The year 2013 was a turbulent one for Egyptians.
It started with a cabinet reshuffle promising stability and reform, only for chaos to take over-three weeks later—the cities of Port Said, Ismalia and Suez were then stained by the sentencing of 21 people to death for killing 72 football fans. Former President Mohamed
Morsi called for a state of emergency in the three cities, which was not implemented by the Armed Forces. Moreover, the curfew Morsi ordered was widely defied, with nightly football matches between residents and soldiers.
This was the first indication that Morsi was no longer in power, whether for the people or the military.
Sectarian clashes marred the month of April with when Al-Khasous Church was attacked, leaving seven dead. The Tamarod (Rebellion) campaign suddenly emerged, calling for signatures to remove Morsi from power, met with the ridicule of the Islamists and but the support of people on the streets.
Another cabinet reshuffle was ordered in May, but Egyptians were beginning to get frustrated in light of waning security and
the increasing economic burdens. Tamarod began to gain momentum on the ground, announcing the collection of millions of verified
signatures using the national ID.
Islamists started to feel the heat of the grassroots campaign, with another cabinet reshuffle announced on 16 June to appease
the people. The shuffle was done in vain as on 30 June, massive demonstrations filled the squares in the different governorates calling
for the ousting of Morsi. Millions on the street were chanting one thing: “Down with the regime”, a déjà vu of 25 January 2011.
For three days, Egyptians remained on the streets, while Morsi remained defiant until the fateful day of 3 July when Defence Minister Abdel Fattah Al-Sisi announced the removal of Morsi and the formation of a new civilian government.
Jubilation was the most appropriate word to describe the sentiments on the street following Al-Sisi’s announcement, but would it last?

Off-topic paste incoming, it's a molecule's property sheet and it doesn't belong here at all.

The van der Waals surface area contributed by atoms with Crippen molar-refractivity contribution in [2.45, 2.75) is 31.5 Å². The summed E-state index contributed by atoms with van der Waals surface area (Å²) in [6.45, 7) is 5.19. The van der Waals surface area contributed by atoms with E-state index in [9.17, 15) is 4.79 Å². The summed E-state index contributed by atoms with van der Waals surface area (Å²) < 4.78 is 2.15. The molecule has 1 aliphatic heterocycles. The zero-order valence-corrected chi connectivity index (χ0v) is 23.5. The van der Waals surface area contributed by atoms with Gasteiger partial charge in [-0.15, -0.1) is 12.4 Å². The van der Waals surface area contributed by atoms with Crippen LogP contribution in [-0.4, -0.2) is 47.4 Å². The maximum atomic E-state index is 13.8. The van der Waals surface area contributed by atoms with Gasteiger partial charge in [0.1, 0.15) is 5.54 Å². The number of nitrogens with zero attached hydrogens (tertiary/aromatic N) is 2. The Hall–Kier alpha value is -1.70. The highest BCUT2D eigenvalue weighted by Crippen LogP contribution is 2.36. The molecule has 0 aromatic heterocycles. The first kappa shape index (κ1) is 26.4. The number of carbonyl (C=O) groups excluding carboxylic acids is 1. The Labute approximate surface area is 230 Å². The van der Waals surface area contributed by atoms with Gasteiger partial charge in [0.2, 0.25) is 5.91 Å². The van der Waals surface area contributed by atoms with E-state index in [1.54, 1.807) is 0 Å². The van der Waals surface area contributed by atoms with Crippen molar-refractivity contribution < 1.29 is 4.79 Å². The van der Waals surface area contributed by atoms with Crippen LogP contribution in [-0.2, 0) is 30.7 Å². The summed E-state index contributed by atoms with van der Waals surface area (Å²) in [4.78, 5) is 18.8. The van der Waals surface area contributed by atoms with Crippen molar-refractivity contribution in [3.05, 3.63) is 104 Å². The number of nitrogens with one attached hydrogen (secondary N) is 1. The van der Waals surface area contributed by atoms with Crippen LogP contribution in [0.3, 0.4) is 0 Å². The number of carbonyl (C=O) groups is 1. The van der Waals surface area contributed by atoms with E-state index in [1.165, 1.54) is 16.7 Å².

In response, angry Islamists formed a sit-in demanding Morsi’s “legitimate” return in Rabaa Al-Adweya and Al-Nahda square. Both lasted little over a month, and were violently dispersed leading to the death of over 600 protesters and 51 officers officially and 969 protesters as claimed by other sources. The situation in Egypt did not calm down with Hazem El-Beblawi’s government and continued to fail to meet the demands of the people concerning the declining security and economy. Bombings are now a weekly occurrence, prices are increasing and, to top it all, crackdowns on the freedom of speech and the right to assembly as pursuant under the Protest Law are almost reported on daily basis, which will only serve in creating a pseudo Mubarak-era state and will fail in providing the coveted security.
According to different polls, Egyptians are hopeful that the new regime will bring them the much desired stability with the anticipated referendum and parliamentary and presidential elections.
But the economic situation remains dire and hungry people make for angry protesters. Unless true reform is undertaken, cabinets will continue to be reshuffled and presidents ousted.
Read Daily News Egypt’s review of 2013: